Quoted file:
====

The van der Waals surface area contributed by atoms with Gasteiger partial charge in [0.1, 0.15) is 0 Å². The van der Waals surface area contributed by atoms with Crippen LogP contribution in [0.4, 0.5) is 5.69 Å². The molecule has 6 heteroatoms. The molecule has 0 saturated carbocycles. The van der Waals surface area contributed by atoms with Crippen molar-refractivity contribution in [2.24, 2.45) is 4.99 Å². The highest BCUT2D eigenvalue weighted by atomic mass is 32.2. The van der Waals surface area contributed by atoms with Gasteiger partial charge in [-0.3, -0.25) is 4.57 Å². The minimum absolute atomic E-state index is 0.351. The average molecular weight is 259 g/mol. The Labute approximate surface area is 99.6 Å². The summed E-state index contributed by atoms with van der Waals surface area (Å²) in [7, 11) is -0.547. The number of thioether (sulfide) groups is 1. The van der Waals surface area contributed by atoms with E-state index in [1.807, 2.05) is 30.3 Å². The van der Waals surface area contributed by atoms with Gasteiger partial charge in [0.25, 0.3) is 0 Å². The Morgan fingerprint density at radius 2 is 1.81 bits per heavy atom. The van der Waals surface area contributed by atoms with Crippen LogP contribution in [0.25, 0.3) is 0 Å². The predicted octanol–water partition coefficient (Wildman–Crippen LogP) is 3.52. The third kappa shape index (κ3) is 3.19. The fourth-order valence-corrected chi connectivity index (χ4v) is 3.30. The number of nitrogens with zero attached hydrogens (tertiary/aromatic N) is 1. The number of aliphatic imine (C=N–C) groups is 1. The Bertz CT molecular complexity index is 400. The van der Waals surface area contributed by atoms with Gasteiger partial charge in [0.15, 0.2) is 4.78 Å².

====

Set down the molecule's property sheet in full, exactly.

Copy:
The van der Waals surface area contributed by atoms with Gasteiger partial charge in [0.1, 0.15) is 0 Å². The van der Waals surface area contributed by atoms with Crippen LogP contribution in [0.4, 0.5) is 5.69 Å². The molecule has 6 heteroatoms. The molecule has 0 saturated carbocycles. The van der Waals surface area contributed by atoms with Crippen molar-refractivity contribution in [2.24, 2.45) is 4.99 Å². The highest BCUT2D eigenvalue weighted by atomic mass is 32.2. The van der Waals surface area contributed by atoms with Gasteiger partial charge in [-0.3, -0.25) is 4.57 Å². The minimum absolute atomic E-state index is 0.351. The average molecular weight is 259 g/mol. The Labute approximate surface area is 99.6 Å². The summed E-state index contributed by atoms with van der Waals surface area (Å²) in [7, 11) is -0.547. The number of thioether (sulfide) groups is 1. The van der Waals surface area contributed by atoms with E-state index in [1.807, 2.05) is 30.3 Å². The van der Waals surface area contributed by atoms with Gasteiger partial charge in [0.25, 0.3) is 0 Å². The Morgan fingerprint density at radius 2 is 1.81 bits per heavy atom. The van der Waals surface area contributed by atoms with Crippen LogP contribution in [0.25, 0.3) is 0 Å². The predicted octanol–water partition coefficient (Wildman–Crippen LogP) is 3.52. The third kappa shape index (κ3) is 3.19. The fourth-order valence-corrected chi connectivity index (χ4v) is 3.30. The number of nitrogens with zero attached hydrogens (tertiary/aromatic N) is 1. The number of aliphatic imine (C=N–C) groups is 1. The Bertz CT molecular complexity index is 400. The van der Waals surface area contributed by atoms with Gasteiger partial charge in [0.15, 0.2) is 4.78 Å².